What Would a 50-Mile Evacuation Zone Mean for New York?

With the U.S. government urging a 50-mile evacuation zone around the Fukushima plant, Karl Grossman contemplates what a comparable emergency would mean for the Indian Point nuclear plant in New York state.
April 5, 2011, 2pm PDT | Michael Dudley
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Grossman, author of Cover-up: What You are not Supposed to Know About Nuclear Power, points out that the disaster in Japan shows that the current 10-mile evacuation zone recommendation from the Nuclear Regulatory Commission is inadequate; but that to apply the government's own 50-mile radius to Indian Point would take in some 20 million people, which

"would cover all of Manhattan and much of the rest of New York City and Long Island, as well as large portions of Connecticut and New Jersey...The situation involving a disastrous accident at Indian Point would be particularly intense if the winds were blowing from the north ­which they commonly do­ down the Hudson River Valley enveloping Manhattan in radioactivity. If electricity stopped flowing, people would be trapped in elevators and in other ways many would be frozen in place as the radiation descended.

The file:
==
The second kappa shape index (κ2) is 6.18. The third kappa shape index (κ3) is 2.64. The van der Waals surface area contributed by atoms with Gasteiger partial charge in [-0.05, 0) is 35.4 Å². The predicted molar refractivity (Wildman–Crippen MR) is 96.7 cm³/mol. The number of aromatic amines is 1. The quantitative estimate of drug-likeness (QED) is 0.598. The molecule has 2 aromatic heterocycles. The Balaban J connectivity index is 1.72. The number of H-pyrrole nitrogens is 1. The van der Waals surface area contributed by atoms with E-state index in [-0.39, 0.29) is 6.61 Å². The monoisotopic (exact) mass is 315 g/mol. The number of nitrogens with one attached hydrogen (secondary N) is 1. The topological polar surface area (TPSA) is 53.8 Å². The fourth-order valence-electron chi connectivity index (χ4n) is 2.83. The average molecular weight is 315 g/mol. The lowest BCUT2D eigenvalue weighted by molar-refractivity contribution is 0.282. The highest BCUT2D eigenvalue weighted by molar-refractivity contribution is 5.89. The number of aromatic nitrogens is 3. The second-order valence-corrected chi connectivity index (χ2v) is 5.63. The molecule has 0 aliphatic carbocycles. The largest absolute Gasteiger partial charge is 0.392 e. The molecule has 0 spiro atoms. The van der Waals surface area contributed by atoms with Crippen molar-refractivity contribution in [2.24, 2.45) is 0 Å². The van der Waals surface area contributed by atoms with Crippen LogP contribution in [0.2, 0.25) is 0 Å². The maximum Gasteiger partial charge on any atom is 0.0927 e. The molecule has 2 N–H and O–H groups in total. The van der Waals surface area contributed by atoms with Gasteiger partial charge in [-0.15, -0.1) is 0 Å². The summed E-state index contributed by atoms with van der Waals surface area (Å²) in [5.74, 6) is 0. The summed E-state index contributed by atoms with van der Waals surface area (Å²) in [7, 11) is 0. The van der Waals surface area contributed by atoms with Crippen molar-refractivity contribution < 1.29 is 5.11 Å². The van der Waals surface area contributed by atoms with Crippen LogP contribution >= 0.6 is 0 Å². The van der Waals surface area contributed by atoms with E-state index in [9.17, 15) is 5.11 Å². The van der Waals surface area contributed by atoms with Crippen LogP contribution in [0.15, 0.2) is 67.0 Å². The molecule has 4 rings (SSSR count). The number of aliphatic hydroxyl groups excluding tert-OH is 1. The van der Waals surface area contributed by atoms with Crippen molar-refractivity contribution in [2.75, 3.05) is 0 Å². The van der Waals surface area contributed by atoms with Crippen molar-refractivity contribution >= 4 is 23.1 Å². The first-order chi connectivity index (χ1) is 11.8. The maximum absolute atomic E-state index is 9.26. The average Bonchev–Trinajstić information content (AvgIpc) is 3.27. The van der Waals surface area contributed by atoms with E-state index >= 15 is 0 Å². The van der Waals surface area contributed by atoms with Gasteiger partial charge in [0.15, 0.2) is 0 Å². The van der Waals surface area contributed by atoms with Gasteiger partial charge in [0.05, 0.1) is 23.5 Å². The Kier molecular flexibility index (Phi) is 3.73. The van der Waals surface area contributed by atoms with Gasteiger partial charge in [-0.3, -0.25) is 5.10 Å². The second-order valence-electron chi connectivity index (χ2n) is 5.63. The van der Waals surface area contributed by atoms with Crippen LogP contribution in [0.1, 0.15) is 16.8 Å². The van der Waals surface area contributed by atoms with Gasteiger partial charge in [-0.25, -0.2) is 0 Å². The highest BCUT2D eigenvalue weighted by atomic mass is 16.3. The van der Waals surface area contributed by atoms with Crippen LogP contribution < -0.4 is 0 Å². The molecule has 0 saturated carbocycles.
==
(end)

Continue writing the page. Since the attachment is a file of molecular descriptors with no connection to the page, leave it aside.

There would be complete gridlock as attempts were made to evacuate through the two tunnels and on the George Washington Bridge, the only egress from Manhattan in the direction of where people would need to flee ­into the radioactivity in New Jersey and then further west."

Similarly, a million people live within 50 miles of the Millstone nuclear plant on Long Island. Grossman argues that the NRC is a booster of nuclear energy and so has kept the evacuation guidelines deliberately conservative.

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Published on Tuesday, April 5, 2011 in CommonDreams


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